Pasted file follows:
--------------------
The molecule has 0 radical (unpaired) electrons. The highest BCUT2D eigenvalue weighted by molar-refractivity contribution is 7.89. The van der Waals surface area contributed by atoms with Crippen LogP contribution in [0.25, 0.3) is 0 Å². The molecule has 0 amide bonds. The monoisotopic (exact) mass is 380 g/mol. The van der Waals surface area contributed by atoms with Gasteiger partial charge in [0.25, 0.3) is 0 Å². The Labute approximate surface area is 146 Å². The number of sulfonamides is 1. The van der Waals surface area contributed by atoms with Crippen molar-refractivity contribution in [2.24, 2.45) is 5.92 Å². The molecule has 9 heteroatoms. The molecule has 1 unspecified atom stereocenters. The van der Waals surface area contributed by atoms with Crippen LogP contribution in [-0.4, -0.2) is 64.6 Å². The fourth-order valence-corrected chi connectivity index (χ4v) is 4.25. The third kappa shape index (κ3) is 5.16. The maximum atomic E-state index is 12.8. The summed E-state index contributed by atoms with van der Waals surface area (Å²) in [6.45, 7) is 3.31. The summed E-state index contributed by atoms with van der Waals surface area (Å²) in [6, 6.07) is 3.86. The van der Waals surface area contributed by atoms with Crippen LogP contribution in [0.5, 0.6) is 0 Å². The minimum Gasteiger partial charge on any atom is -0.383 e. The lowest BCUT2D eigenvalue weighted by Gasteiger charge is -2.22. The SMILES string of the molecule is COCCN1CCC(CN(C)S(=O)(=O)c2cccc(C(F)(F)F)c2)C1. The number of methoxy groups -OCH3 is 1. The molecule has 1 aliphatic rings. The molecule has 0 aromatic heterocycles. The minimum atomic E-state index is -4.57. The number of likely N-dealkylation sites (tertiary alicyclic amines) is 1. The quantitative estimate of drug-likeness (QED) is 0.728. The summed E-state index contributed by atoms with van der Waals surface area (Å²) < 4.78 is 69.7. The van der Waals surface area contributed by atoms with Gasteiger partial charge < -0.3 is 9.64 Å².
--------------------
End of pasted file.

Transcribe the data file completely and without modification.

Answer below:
The molecule has 0 radical (unpaired) electrons. The highest BCUT2D eigenvalue weighted by molar-refractivity contribution is 7.89. The van der Waals surface area contributed by atoms with Crippen LogP contribution in [0.25, 0.3) is 0 Å². The molecule has 0 amide bonds. The monoisotopic (exact) mass is 380 g/mol. The van der Waals surface area contributed by atoms with Gasteiger partial charge in [0.25, 0.3) is 0 Å². The Labute approximate surface area is 146 Å². The number of sulfonamides is 1. The van der Waals surface area contributed by atoms with Crippen molar-refractivity contribution in [2.24, 2.45) is 5.92 Å². The molecule has 9 heteroatoms. The molecule has 1 unspecified atom stereocenters. The van der Waals surface area contributed by atoms with Crippen LogP contribution in [-0.4, -0.2) is 64.6 Å². The fourth-order valence-corrected chi connectivity index (χ4v) is 4.25. The third kappa shape index (κ3) is 5.16. The maximum atomic E-state index is 12.8. The summed E-state index contributed by atoms with van der Waals surface area (Å²) in [6.45, 7) is 3.31. The summed E-state index contributed by atoms with van der Waals surface area (Å²) in [6, 6.07) is 3.86. The van der Waals surface area contributed by atoms with Crippen LogP contribution in [0.5, 0.6) is 0 Å². The minimum Gasteiger partial charge on any atom is -0.383 e. The lowest BCUT2D eigenvalue weighted by Gasteiger charge is -2.22. The SMILES string of the molecule is COCCN1CCC(CN(C)S(=O)(=O)c2cccc(C(F)(F)F)c2)C1. The number of methoxy groups -OCH3 is 1. The molecule has 1 aliphatic rings. The molecule has 0 aromatic heterocycles. The minimum atomic E-state index is -4.57. The number of likely N-dealkylation sites (tertiary alicyclic amines) is 1. The quantitative estimate of drug-likeness (QED) is 0.728. The summed E-state index contributed by atoms with van der Waals surface area (Å²) < 4.78 is 69.7. The van der Waals surface area contributed by atoms with Gasteiger partial charge < -0.3 is 9.64 Å².